How do you Deal With Tech Debt as a PM?
A Collaboration with Brennan Decker
It’s so easy to focus on shipping exciting new features that sometimes we forget the importance of completing tech debt stories, and creating minimal technical (tech) debt along the way.
This is true for engineers, designers, product managers and builders of all stripes. In fact, in my experience, it is hardest for CEOs. It is so easy for CEOs to connect the dots between a feature and more growth, a stronger valuation, and greater success for the company.
For the PM specifically, one of the most challenging parts of the job is prioritizing tech debt. Then, protecting it after is nearly as difficult. As one of our primary stakeholders is the CEO, we are constantly trying to build to their vision.
This creates a perceived tradeoff between career growth, impact, and tech debt in the short term.
So, how do you deal with tech debt as a PM? In today’s post, I’m very excited to collaborate with Brennan Decker, who writes regular amazing content on LinkedIn, is writing the book From People Manger to Product Manager, and has a great youtube channel.
What the Tech Debt is
Role as a PM
Strategies to Address
As a PM at JD Sports, Brennan has great in the trenches anecdotes and advice on these areas. I started my career as a software engineer. So, together, let’s get into it.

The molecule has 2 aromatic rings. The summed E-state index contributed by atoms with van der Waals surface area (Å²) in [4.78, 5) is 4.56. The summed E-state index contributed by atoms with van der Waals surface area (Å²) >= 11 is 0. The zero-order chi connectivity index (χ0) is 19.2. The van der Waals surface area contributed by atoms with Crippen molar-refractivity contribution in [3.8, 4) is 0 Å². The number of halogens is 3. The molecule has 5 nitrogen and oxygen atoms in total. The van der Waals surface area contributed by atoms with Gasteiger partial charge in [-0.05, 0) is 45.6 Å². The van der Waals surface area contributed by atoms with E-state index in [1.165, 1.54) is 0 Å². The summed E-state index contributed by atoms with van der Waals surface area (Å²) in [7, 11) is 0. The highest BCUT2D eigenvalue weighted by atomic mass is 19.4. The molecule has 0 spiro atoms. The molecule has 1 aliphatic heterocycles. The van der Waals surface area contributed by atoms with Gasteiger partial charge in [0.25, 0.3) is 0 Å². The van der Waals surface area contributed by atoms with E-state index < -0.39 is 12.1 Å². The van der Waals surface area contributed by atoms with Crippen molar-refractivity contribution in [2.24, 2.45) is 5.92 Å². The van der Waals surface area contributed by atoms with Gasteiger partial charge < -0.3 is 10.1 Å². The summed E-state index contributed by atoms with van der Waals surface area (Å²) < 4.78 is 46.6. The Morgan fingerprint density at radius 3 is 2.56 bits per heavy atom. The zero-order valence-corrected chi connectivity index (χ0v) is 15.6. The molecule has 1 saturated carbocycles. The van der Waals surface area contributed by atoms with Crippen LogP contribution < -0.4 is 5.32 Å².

How did DoorDash win the Food Delivery Wars?
After its stellar IPO debut last year - with shares popping 92% on the first day - many of us expected DoorDash to face tough comps this year. It seemed like the company had priced in all the growth it could handle valued at 24x sales. After all, this was a delivery company, not a SaaS company. Margins, delivery is not known for.
Furthermore, with the second year of the pandemic upon us, the comps for a delivery service looked rough. Cooped up with mandatory lockdowns for too long, Americans seemed to be done ordering delivery. As restaurant revenue began to rebound towards pre-pandemic levels, it appeared Americans were done with 90% markups on their food.
It didn’t help that Uber was doubling down on Eats. Or that, as a public company, there are serious pressures towards profitability.
Yet somehow, DoorDash has managed to continue to grow revenue and take share. At 57% market share in October, it has more than doubled its closest competitor, Uber Eats. Grubhub, the dominant player as recently as 2018, has been completely left in the dust.
The company that was sneaking up on no one managed to pull a fast one on all of us. But just how did DoorDash do it? Let’s explore:
The Strategies It Uses to Win
What the Future Might Hold